12.30am, New Hampshire time. Counting has slowed right down, with still only 84% of precincts reporting. Given the lack of suspense, it may be that a lot of people have decided to go home for the night and finish it in the morning. Those outstanding seem to be reasonably spread around the state.
So unless something unexpected comes up I’m going to call it a day at that point. The order hasn’t changed in the last three hours: Trump 35.2%, Kasich 15.9%, Cruz 11.5%, Bush 11.1%, Rubio 10.5%, Christie 7.6%. And for the Democrats, it’s Sanders 59.7% against Clinton 38.6%.
11.55pm. I should mention that in addition to the (now very unlikely) chance of overtaking Bush for fourth place, it also matters to Rubio that he stay above 10% – he’s currently at 10.5%, with 81% in – because that’s the threshold for getting delegates. There are 20 delegates allocated proportionally (plus three superdelegates), so if Rubio can hold where he is he’ll get two, as will Cruz and Bush.
But those numbers are so small in relation to the 2,472 total delegates at stake that it really only matters for bragging rights.
11.40pm. With 78% of precincts in, there’s very little else to report. You can see how homogeneous New Hampshire is by comparing it with the results at the 3% mark, more than three and a half hours ago. Trump is up slightly to 34.5%, Kasich is exactly where he was on 16.4%. Cruz, Bush and Rubio have shuffled around within a very narrow band – there’s still only a percentage point separating third and fifth.
Christie is the only one who’s dropped significantly: having started at 8.9% he’s now down to 7.6%. According to the Times, he’s “heading home … to weigh his options for the future of his campaign.” I’d say it doesn’t have one.
10.45pm. Now up at 68% reporting, and nothing has broken the pattern. Trump 34.3%, Kasich 16.4%, Cruz 11.5%, Bush 11.2%, Rubio 10.5%, Christie 7.7%. I’m guessing that order won’t change. On the other side, it’s Sanders 59.7% to Clinton 38.5%.
One of the frustrating things about the campaign so far has been the media’s love of the Trump-Sanders symmetry, portraying both of them as angry outsiders, as if their positions were comparably extreme. But there’s another asymmetry that’s important here: even though they’ve both scored big wins, New Hampshire is home turf for Sanders. It’s in no way surprising that he can win well here. Of course that might translate to the rest of the country, but so far there’s no evidence that it will.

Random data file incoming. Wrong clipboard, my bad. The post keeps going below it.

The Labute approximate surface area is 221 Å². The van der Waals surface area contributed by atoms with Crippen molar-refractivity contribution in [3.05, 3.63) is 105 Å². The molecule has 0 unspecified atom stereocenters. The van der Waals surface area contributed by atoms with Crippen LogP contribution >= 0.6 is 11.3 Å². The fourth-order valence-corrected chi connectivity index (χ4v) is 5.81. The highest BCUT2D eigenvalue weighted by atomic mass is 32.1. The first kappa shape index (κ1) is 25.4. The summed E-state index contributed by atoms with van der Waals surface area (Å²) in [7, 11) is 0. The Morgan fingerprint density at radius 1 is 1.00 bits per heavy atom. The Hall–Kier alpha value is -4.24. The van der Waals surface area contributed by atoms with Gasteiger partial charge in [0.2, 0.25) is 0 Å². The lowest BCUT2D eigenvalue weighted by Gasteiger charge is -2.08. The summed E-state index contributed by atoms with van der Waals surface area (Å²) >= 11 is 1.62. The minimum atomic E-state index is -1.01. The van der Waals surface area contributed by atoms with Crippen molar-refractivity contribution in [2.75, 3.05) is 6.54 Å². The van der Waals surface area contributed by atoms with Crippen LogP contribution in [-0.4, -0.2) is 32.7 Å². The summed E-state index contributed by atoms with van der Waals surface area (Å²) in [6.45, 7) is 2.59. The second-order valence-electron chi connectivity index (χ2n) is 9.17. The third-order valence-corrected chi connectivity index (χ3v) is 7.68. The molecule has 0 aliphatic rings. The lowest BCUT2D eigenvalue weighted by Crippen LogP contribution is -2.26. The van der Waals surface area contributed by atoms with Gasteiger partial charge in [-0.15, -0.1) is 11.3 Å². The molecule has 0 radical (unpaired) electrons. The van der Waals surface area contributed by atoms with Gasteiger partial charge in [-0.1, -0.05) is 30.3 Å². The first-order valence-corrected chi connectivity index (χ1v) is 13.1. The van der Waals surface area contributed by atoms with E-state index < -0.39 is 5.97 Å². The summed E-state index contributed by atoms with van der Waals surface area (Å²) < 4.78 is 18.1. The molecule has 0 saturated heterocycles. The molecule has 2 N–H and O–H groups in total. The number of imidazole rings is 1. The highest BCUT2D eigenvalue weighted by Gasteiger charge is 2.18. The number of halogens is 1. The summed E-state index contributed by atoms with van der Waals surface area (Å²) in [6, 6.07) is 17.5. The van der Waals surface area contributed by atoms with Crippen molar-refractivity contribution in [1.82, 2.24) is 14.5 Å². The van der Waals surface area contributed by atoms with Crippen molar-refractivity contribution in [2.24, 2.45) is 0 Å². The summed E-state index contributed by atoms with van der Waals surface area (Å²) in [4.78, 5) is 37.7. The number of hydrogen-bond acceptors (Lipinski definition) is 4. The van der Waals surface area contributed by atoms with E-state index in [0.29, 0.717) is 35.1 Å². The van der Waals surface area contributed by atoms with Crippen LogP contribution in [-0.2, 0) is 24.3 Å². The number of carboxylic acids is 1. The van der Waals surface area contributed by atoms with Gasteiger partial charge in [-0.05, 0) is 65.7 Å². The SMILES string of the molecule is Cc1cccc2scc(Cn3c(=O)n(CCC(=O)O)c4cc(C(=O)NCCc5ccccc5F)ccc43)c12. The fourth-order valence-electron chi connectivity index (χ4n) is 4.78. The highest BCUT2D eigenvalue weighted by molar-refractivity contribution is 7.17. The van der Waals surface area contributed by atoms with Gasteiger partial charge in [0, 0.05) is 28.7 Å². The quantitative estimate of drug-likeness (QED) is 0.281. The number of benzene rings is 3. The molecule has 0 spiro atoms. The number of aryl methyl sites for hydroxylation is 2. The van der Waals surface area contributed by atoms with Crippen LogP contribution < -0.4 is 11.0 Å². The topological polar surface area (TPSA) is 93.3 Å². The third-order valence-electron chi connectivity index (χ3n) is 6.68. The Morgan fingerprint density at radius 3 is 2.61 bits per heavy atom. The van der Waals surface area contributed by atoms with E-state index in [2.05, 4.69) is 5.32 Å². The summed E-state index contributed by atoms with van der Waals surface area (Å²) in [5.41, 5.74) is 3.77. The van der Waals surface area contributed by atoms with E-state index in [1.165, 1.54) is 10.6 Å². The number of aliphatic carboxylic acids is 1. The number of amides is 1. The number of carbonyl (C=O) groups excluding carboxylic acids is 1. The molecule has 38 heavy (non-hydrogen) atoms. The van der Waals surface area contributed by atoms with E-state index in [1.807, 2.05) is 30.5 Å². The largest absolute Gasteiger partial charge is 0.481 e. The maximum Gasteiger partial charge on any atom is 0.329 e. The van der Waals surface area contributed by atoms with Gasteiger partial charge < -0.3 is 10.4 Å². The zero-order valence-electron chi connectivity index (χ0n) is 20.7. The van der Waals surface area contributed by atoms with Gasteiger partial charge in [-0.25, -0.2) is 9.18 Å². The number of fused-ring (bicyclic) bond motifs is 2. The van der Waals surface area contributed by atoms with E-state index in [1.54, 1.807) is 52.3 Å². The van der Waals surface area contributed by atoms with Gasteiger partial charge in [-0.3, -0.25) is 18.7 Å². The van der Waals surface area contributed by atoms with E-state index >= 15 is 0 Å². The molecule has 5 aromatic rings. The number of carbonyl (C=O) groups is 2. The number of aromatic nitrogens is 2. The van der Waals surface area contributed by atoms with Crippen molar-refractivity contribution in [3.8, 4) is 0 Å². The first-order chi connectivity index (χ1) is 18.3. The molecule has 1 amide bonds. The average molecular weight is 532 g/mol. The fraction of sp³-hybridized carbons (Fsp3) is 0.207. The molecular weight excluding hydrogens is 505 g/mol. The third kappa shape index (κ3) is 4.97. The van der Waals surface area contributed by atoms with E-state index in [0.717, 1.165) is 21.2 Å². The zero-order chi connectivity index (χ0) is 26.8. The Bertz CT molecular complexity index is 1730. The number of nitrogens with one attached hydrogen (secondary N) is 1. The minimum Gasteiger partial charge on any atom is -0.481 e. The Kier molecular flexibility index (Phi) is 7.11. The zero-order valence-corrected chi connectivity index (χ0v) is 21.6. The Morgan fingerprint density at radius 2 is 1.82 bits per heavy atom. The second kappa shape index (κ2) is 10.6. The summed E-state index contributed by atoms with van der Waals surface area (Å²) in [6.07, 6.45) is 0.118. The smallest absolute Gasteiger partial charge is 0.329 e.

On the other hand, there’s nothing especially favorable about New Hampshire for Trump. If anything, you’d expect it to be a bit worse than average for him. If he can win a third of the vote here, he can probably do so just about anywhere. That’s what’s got the Republican establishment very worried.
10.15pm. Despite his quite decent second place finish (now 16.0% with 54% reporting), the betting market still only gives Kasich a 3.3% chance at the nomination, compared to 19.3% for Rubio and 16.1% for Bush. I agree that’s probably the right order, but there’s no way Kasich should be that far back. For that matter, 15.2% is probably understating Cruz a bit, particularly if he holds onto third place.
And over at the Democrats, Sanders is claimed to have a 10.0% chance of winning the presidency. I think not.
9.55pm. Now with 45% reporting there’s very little change. The only place where there’s any chance of the order changing is third-fourth-fifth, currently Cruz-Bush-Rubio. Rubio is almost a thousand votes behind, which is going to be hard to make up, but there’s only 282 votes between Cruz and Bush. Kasich will be very much hoping that Cruz holds onto that lead.
9.25pm. Looking at the map you might guess New Hampshire is a pretty homogeneous state, and you’d be right. Trump is scoring between 25% and 40% just about everywhere; Kasich has beaten him in just a handful of small townships, and Cruz and Bush have got one each. Ditto for the Democrats; Clinton has won just two hamlets plus a very narrow win in Bedford.
With 92 precincts (or 32%) reporting, Trump is on 33.9% to Kasich’s 15.5%. Cruz has re-taken third place with 11.8%, Bush has 11.5%, and Rubio now seems stuck in fifth, with 10.3%.
At the bottom of the table, Christie now looks finished; his 8.2% is respectable (yesterday’s polling aggregate had him on only 5.8%), but he needed to beat at least one of the other mainstreamers. Carly Fiorina (4.4%) and Ben Carson (2.2%) should also fold their tents at this point.